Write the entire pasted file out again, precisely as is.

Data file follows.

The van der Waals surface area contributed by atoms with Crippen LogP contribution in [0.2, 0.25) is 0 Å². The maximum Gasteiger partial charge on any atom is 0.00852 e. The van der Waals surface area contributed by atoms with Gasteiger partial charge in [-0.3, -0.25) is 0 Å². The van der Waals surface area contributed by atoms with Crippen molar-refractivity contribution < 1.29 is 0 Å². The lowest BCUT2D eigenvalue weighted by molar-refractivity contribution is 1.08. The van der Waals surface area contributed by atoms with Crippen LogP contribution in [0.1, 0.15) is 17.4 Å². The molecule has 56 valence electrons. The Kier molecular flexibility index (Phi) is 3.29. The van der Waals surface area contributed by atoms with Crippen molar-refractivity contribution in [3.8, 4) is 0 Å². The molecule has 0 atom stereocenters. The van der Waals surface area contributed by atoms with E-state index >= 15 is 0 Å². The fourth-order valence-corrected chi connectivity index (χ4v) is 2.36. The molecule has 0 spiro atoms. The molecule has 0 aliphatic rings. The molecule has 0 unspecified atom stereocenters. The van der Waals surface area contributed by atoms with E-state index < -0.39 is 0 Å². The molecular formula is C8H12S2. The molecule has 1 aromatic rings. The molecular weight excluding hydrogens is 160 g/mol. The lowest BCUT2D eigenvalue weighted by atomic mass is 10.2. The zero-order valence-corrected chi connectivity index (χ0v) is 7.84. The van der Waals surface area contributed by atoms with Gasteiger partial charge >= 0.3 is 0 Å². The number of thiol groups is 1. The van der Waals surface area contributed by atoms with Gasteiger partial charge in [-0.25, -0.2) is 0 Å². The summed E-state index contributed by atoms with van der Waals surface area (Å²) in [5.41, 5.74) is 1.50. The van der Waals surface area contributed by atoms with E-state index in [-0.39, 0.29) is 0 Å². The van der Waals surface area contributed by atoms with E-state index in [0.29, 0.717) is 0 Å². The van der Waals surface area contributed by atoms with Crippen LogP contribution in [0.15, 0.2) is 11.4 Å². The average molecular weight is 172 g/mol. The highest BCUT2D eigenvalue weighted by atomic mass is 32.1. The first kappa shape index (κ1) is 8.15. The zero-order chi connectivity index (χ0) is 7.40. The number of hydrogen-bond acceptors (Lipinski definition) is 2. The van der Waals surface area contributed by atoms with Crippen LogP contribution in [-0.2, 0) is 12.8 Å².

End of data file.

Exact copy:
The van der Waals surface area contributed by atoms with Crippen LogP contribution in [0.2, 0.25) is 0 Å². The maximum Gasteiger partial charge on any atom is 0.00852 e. The van der Waals surface area contributed by atoms with Gasteiger partial charge in [-0.3, -0.25) is 0 Å². The van der Waals surface area contributed by atoms with Crippen molar-refractivity contribution < 1.29 is 0 Å². The lowest BCUT2D eigenvalue weighted by molar-refractivity contribution is 1.08. The van der Waals surface area contributed by atoms with Crippen LogP contribution in [0.1, 0.15) is 17.4 Å². The molecule has 56 valence electrons. The Kier molecular flexibility index (Phi) is 3.29. The van der Waals surface area contributed by atoms with Crippen molar-refractivity contribution in [3.8, 4) is 0 Å². The molecule has 0 atom stereocenters. The van der Waals surface area contributed by atoms with E-state index >= 15 is 0 Å². The fourth-order valence-corrected chi connectivity index (χ4v) is 2.36. The molecule has 0 spiro atoms. The molecule has 0 aliphatic rings. The molecule has 0 unspecified atom stereocenters. The van der Waals surface area contributed by atoms with E-state index < -0.39 is 0 Å². The molecular formula is C8H12S2. The molecule has 1 aromatic rings. The molecular weight excluding hydrogens is 160 g/mol. The lowest BCUT2D eigenvalue weighted by atomic mass is 10.2. The zero-order valence-corrected chi connectivity index (χ0v) is 7.84. The van der Waals surface area contributed by atoms with Gasteiger partial charge >= 0.3 is 0 Å². The number of thiol groups is 1. The van der Waals surface area contributed by atoms with Gasteiger partial charge in [-0.25, -0.2) is 0 Å². The summed E-state index contributed by atoms with van der Waals surface area (Å²) in [5.41, 5.74) is 1.50. The van der Waals surface area contributed by atoms with E-state index in [-0.39, 0.29) is 0 Å². The van der Waals surface area contributed by atoms with E-state index in [0.29, 0.717) is 0 Å². The van der Waals surface area contributed by atoms with Crippen LogP contribution in [0.15, 0.2) is 11.4 Å². The average molecular weight is 172 g/mol. The highest BCUT2D eigenvalue weighted by atomic mass is 32.1. The first kappa shape index (κ1) is 8.15. The zero-order chi connectivity index (χ0) is 7.40. The number of hydrogen-bond acceptors (Lipinski definition) is 2. The van der Waals surface area contributed by atoms with Crippen LogP contribution in [-0.2, 0) is 12.8 Å².